Tract or tract home means any one of a group of similar homes built in the same area, project or sub-division, by the same or different builder.
This insurance does not apply to... "property damage"... arising out of the operations described above even if other causes contribute to or aggravate the... "property damage"...
It is the intent of this endorsement to exclude from this insurance all claims, demands, or suits as above described. There shall therefore be no duty or obligation on our part under this insurance to defend, respond to, investigate or indemnify anyone, including but not limited to you, your agents... or any third parties for any such claim, demand or suit.

Green Decl., Ex. 7, p. 50.

The structure and language of this exclusion are not ambiguous. The exclusion contains two separate "description" headings. The first "description" expressly "excludes all work performed" in "Nevada or California" ("Nevada/California clause"). Unlike the other two policies discussed below, no symbols tether this Nevada/California clause to any other language in the exclusion. It stands alone as a separately described category of excluded work. Thus, it is unambiguous that the exclusion of "all work performed" in "Nevada or California" does not limit the language in the second "description" heading.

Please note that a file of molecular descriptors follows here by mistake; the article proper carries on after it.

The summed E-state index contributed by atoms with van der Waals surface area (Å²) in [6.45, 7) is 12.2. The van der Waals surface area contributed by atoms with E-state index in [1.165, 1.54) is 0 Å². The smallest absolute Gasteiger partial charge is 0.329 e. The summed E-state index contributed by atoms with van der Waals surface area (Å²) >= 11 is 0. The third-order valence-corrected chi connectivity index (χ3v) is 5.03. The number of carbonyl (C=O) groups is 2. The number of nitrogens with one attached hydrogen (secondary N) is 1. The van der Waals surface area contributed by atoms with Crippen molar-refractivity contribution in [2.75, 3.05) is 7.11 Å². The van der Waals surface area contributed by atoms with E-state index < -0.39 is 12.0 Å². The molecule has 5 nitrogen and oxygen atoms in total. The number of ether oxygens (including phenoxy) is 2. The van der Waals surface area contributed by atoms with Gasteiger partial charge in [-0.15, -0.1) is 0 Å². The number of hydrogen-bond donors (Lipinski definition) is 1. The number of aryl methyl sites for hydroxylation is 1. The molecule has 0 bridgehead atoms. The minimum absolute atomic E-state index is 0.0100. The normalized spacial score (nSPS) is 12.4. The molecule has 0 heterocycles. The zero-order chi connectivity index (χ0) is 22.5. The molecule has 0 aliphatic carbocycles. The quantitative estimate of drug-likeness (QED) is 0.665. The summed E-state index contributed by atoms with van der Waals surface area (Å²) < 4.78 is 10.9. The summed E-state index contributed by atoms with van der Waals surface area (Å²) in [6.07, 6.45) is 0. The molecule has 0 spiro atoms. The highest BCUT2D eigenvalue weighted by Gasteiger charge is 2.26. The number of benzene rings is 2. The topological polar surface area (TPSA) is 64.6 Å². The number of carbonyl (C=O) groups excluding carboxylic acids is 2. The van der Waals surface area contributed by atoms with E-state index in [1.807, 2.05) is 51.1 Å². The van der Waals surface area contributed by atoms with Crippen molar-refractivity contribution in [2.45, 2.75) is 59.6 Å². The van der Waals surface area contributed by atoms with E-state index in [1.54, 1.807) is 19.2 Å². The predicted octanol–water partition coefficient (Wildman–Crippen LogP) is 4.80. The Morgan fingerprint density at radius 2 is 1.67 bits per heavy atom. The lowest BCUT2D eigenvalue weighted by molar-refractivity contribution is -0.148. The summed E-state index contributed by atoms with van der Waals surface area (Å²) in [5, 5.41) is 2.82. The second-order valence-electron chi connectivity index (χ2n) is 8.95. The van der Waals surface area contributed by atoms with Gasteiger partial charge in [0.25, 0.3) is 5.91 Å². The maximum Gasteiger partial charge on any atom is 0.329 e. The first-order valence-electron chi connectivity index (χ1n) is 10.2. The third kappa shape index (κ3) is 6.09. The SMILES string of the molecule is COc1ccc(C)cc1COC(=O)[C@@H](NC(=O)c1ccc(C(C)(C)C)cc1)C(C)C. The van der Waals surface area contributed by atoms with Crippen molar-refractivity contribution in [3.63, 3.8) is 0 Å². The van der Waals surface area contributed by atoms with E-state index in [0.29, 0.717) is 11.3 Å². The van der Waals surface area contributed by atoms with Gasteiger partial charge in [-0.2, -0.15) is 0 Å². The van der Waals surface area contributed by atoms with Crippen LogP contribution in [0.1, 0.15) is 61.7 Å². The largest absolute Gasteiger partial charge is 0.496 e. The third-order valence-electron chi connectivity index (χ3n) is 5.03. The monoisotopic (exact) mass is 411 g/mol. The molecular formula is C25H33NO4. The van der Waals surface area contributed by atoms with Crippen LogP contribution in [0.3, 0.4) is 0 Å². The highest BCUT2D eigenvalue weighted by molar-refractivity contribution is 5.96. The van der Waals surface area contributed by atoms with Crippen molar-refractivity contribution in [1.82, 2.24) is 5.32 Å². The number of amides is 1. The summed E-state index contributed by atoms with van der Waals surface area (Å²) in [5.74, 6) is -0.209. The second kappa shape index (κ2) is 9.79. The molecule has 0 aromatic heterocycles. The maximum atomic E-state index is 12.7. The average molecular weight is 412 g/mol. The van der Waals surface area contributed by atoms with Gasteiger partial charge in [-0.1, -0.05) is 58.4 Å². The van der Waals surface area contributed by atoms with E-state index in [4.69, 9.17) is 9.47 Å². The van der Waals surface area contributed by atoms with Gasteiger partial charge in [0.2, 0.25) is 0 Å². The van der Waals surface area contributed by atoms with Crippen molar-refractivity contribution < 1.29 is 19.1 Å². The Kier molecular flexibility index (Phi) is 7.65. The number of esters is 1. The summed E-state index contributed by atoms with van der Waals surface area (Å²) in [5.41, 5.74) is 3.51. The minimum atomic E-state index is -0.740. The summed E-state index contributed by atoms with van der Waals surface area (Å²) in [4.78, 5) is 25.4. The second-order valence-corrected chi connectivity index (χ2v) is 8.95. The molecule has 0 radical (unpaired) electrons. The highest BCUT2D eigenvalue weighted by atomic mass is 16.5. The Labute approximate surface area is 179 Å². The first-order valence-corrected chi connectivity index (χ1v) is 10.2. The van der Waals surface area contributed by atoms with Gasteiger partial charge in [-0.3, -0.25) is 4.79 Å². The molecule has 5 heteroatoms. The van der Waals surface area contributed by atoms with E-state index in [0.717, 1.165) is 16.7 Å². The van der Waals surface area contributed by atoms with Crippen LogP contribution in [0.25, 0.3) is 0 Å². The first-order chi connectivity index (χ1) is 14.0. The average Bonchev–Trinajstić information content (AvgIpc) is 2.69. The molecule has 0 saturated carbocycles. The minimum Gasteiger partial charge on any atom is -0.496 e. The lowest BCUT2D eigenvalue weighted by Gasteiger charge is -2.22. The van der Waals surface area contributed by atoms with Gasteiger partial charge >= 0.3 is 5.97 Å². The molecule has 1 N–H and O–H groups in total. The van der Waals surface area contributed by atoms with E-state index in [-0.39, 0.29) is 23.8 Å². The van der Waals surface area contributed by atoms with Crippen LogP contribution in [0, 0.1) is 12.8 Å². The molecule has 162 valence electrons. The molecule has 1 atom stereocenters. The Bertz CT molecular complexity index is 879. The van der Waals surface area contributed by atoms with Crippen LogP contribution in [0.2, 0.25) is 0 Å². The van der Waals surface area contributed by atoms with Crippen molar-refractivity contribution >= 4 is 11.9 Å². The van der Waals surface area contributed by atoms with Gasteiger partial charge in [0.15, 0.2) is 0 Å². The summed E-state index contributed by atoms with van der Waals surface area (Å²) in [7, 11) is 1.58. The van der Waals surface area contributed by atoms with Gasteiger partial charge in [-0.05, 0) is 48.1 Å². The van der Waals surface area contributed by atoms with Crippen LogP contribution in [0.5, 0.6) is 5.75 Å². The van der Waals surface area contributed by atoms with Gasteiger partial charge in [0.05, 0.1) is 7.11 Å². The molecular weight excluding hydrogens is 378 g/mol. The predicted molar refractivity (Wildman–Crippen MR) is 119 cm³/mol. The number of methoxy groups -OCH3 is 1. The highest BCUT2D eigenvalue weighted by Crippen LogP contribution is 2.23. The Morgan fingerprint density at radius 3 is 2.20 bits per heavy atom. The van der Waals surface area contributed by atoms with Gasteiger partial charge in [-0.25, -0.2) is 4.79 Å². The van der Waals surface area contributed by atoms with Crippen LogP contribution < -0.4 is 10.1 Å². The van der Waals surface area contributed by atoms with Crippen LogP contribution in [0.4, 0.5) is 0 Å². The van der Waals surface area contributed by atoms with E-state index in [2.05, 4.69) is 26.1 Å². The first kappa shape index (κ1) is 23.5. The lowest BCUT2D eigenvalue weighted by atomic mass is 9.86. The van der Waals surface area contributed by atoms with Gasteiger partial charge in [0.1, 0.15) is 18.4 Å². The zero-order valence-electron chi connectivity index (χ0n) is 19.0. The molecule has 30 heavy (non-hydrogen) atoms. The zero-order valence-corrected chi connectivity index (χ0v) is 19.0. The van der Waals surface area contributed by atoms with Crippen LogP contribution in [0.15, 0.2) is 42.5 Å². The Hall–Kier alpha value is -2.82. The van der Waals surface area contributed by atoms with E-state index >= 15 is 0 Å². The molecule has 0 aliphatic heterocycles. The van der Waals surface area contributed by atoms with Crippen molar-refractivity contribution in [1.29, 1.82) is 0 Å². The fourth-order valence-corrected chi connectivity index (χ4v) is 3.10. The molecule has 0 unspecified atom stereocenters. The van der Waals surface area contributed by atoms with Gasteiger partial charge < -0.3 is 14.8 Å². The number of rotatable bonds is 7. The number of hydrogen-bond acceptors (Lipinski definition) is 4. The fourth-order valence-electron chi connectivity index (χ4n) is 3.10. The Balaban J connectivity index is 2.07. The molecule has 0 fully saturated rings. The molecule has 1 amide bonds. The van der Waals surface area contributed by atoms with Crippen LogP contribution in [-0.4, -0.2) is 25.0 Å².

The second "description" heading is arguably ambiguous. The phrase "new construction operations" in the first sentence is defined in the next sentence as "the original construction of a tract home or tract home." It is unclear whether the first sentence describes only "new construction operations performed." If so, then based on the definition of "new construction operations, " it applies only to tract homes, and not to condominiums and town homes. But that interpretation renders the rest of the first sentence superfluous concerning "any work on, for or involving condominiums, town homes or single-family tract homes." The court must assume that parties to an insurance contract do not create meaningless provisions. Hoffman, 313 Or at 472, 836 P.2d at 707 (citation omitted). To give meaning to the entire first sentence, "new construction operations" must define a separate category from "any work on... condominiums [and] town homes." Thus, the only plausible interpretation is that the 2007-08 policy, in addition to excluding "all work performed" in Nevada or California, also excludes the new construction of tract homes and any work on, for, or involving condominiums, town homes, or single-family tract homes.

2. 2006-07 Policy

The language of Specific Operations Exclusion in the 2006-07 policy varies slightly from the 2007-08 policy and reads as follows:

EXCLUSION OF SPECIFIC OPERATIONS

* * *
EXCLUDED OPERATIONS
Description:
EXCLUDED OPERATIONS:
Description:
" EXCLUSION - RESIDENTIAL CONSTRUCTION WORK This insurance does not apply to... "property damage" arising out of "RESIDENTIAL CONSTRUCTION WORK", regardless of whether such operations are conducted by you or on your behalf or whether the operations are conducted for yourself or for others.
For the purposes of this endorsement RESIDENTIAL CONSTRUCTION WORK shall mean: